Alexander Springs maintains its refreshing 72 degrees year-round. The gently sloped spring has very clear water and provides endless hours of relaxation and play. The forest surrounds the spring, providing a bit of shade. Plus, you can rent kayaks and canoes in the spring.
You can visit Juniper Springs, one of the best-known and oldest springs. The area around this spring, developed in the 1930s, includes camping and trails. Many people enjoy canoeing in this area, and you can rent one if you do not have your own. Swimming is also a fan-favorite activity here.
If you want a spring where you can easily spend all day, Silver Springs fits the bill. You’ll find beautiful water, and the surrounding area has ample picnicking opportunities. The spring itself is excellent for swimming and boating, where you can easily spot schools of fish.
The sapphire blue water at Rainbow Springs is hard to beat. The depth of water in the swimming area averages between 5 and 18 ft. You can see many fish and turtles at this fantastic snorkeling spot. Because humans have been exploring this area for over 10,000 years, you might even find some artifacts.
The natural mineral water of Salt Springs is a great place to spend the day. Visitors find themselves swimming in the springs, fishing, snorkeling, hiking, and boating. The largest campground in the national forest is here as well. This makes the spring very accessible for those camping nearby.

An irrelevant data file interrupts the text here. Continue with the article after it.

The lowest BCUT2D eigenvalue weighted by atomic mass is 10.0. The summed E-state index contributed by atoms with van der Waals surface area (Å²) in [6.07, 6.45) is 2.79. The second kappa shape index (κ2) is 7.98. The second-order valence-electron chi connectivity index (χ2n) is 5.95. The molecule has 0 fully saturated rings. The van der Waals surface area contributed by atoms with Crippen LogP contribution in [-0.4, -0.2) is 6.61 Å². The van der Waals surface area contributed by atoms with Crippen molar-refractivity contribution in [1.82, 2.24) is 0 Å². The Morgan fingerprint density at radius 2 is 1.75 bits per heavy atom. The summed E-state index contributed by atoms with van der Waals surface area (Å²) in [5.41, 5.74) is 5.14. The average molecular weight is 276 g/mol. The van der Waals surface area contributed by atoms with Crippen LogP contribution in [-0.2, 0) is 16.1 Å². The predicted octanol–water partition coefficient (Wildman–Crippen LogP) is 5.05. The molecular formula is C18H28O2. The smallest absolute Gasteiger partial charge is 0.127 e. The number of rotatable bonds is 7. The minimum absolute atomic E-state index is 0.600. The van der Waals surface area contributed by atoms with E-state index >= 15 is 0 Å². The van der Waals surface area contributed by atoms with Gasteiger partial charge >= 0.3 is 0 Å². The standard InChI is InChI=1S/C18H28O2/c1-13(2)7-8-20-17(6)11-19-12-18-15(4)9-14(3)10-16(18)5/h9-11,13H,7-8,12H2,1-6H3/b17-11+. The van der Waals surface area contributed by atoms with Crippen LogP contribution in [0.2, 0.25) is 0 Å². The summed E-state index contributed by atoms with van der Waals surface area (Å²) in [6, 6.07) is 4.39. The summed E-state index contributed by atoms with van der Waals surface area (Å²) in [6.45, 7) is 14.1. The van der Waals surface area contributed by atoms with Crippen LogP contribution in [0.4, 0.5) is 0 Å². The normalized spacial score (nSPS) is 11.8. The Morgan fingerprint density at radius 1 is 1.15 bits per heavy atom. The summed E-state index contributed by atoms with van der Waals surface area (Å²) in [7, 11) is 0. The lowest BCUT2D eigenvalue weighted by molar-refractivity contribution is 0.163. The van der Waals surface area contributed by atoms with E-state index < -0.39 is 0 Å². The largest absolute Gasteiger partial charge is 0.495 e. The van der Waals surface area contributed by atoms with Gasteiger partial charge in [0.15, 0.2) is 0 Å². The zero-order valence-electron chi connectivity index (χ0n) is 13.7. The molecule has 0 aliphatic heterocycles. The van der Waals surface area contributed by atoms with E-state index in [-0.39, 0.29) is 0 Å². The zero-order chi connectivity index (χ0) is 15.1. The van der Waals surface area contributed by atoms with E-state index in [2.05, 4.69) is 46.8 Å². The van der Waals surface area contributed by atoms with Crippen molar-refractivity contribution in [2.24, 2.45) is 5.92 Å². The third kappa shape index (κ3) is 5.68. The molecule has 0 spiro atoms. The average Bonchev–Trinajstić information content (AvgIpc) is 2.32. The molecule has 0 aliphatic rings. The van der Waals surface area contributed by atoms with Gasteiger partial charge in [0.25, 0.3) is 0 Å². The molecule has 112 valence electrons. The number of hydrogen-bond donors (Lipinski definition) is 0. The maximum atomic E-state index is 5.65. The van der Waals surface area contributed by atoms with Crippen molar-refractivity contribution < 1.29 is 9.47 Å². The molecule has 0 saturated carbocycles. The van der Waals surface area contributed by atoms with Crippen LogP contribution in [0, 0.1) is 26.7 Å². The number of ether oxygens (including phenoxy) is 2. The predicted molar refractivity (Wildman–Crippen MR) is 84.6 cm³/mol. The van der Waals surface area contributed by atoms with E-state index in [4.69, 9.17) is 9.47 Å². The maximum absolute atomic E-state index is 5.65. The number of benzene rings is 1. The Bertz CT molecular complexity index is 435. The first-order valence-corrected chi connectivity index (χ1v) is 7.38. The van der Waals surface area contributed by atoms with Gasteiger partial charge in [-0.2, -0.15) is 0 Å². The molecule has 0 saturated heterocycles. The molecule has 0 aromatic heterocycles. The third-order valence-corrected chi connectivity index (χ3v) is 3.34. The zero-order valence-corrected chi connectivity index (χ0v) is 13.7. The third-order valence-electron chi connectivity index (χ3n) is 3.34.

Camp in and Around Ocala National Forest
If you don’t think just one day exploring the Ocala National Forest is enough, you are in luck! Some great camping areas are ready for you to call home while you dip your toes in the clear springs.
Juniper Springs Recreation Area
Those camping in the Juniper Springs area can choose between one of three campground loops. Sites sit near the creek and springs and have shade, a picnic table, a grill, a campfire ring, and a lantern post. Sites have no electricity or hookups, but the campground does have a dump station.
Salt Springs Recreation Area
Salt Springs Recreation Area works great for those looking for large sites and hookups. This is the only campground in the national forest that offers full hookup sites. The campground does have a dump station and tent-only sites. Those camping here will enjoy the springs, fishing, snorkeling, hiking, and boating.
Alexander Springs Recreation Area
This large campground has four popular camping loops. Alexander Springs Recreation Area does not provide hookups but does have showers and flushing toilets. It also has a dump station nearby. Those camping at Alexander Springs Recreation Area will enjoy the proximity to the springs, which provide great swimming and boating activities.
Plan Your Trip to Ocala National Forest
As you can see, a trip to Ocala National Forest won’t leave you disappointed. You can enjoy many refreshing springs year-round. Now you can plan a trip to this central Florida forest. When you visit Florida, do you prefer to stick to the tourist areas, or do you prefer to explore the lesser-visited gems that Florida offers?